Objectives This study considers whether orphans' experiences with physically and psychologically violent discipline differ from non-orphans in sub-Saharan Africa, and to what extent national, community, household, caretaker, and child characteristics explain those differences. Methods We use cross-sectional Multiple Indicator Cluster Surveys (MICS) administered between 2010-2017 in 14 sub-Saharan African countries. The sample included 125,197 children, of which 2,937 were maternal orphans, 9,113 were paternal orphans, and 1,858 were double orphans. We estimate the difference between orphans and non-orphans experience of harsh discipline using multivariable logistic regressions with country fixed effects and clustered standard errors. Results Findings show that orphaned children experience less harsh discipline in the home. With the exception of double orphans' experience with physically violent discipline, these differences persisted even after controlling for a rich set of child, household, and caretaker characteristics. Conclusions We propose two alternative explanations for our surprising findings and provide a supplementary analysis to help arbitrate between them. The evidence suggests that orphaned children (especially those with a deceased mother) are less likely to experience harsh discipline because of lower caretaker investment in their upbringing. We encourage future research to draw on in-depth interviews or household surveys with discipline data from multiple children in a home to further unpack why orphans tend to experience less harsh punishment than other children.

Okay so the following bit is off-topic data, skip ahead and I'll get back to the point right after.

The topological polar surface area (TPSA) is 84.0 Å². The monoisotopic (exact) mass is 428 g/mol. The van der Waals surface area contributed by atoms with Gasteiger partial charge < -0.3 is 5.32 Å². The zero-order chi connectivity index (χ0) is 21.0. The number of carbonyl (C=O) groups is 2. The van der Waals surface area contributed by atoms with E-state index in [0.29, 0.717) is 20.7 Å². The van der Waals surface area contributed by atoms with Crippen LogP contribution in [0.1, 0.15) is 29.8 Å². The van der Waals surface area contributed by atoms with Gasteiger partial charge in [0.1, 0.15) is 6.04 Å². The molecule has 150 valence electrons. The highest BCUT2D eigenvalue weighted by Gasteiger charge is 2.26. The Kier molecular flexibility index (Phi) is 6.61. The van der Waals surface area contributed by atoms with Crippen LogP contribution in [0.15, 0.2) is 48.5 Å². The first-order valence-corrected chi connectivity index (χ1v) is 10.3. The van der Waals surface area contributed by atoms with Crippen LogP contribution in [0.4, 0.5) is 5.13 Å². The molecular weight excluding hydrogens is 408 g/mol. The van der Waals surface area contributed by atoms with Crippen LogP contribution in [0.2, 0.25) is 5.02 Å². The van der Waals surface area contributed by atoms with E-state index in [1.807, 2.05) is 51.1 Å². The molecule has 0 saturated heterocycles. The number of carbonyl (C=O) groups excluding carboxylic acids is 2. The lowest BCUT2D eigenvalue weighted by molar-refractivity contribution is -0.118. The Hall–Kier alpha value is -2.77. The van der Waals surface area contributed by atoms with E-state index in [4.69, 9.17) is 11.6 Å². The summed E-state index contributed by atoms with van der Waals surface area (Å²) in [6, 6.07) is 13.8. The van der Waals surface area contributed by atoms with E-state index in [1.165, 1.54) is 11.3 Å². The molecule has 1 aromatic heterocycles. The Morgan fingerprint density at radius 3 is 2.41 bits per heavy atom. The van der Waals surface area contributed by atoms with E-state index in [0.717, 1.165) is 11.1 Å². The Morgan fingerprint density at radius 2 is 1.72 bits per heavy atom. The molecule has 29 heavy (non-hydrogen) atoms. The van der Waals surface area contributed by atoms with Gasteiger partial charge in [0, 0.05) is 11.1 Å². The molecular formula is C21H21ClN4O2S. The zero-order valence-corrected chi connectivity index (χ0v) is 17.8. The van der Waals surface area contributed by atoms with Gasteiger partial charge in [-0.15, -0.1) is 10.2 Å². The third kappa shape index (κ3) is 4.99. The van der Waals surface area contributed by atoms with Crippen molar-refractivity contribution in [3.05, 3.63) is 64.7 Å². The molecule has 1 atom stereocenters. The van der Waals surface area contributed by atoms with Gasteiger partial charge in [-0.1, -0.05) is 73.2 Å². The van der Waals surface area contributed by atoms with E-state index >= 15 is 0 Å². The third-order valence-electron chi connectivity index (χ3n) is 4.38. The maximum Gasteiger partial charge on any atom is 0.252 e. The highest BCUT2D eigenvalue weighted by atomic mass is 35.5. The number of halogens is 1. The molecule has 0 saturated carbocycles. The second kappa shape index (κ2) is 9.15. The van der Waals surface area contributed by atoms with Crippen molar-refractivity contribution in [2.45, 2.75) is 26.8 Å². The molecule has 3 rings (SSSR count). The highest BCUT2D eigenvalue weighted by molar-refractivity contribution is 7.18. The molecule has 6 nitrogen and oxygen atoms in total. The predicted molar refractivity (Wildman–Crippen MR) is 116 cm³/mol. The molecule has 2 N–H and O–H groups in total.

Bibliographical notePublisher Copyright:
© 2021 Lee, Boyle. This is an open access article distributed under the terms of the Creative Commons Attribution License, which permits unrestricted use, distribution, and reproduction in any medium, provided the original author and source are credited.
- Africa South of the Sahara
- Caregivers/statistics & numerical data
- Child, Orphaned/statistics & numerical data
- Child, Preschool
- Cross-Sectional Studies
- Logistic Models
- Multivariate Analysis
PubMed: MeSH publication types
- Journal Article
- Research Support, N.I.H., Extramural
- Research Support, Non-U.S. Gov't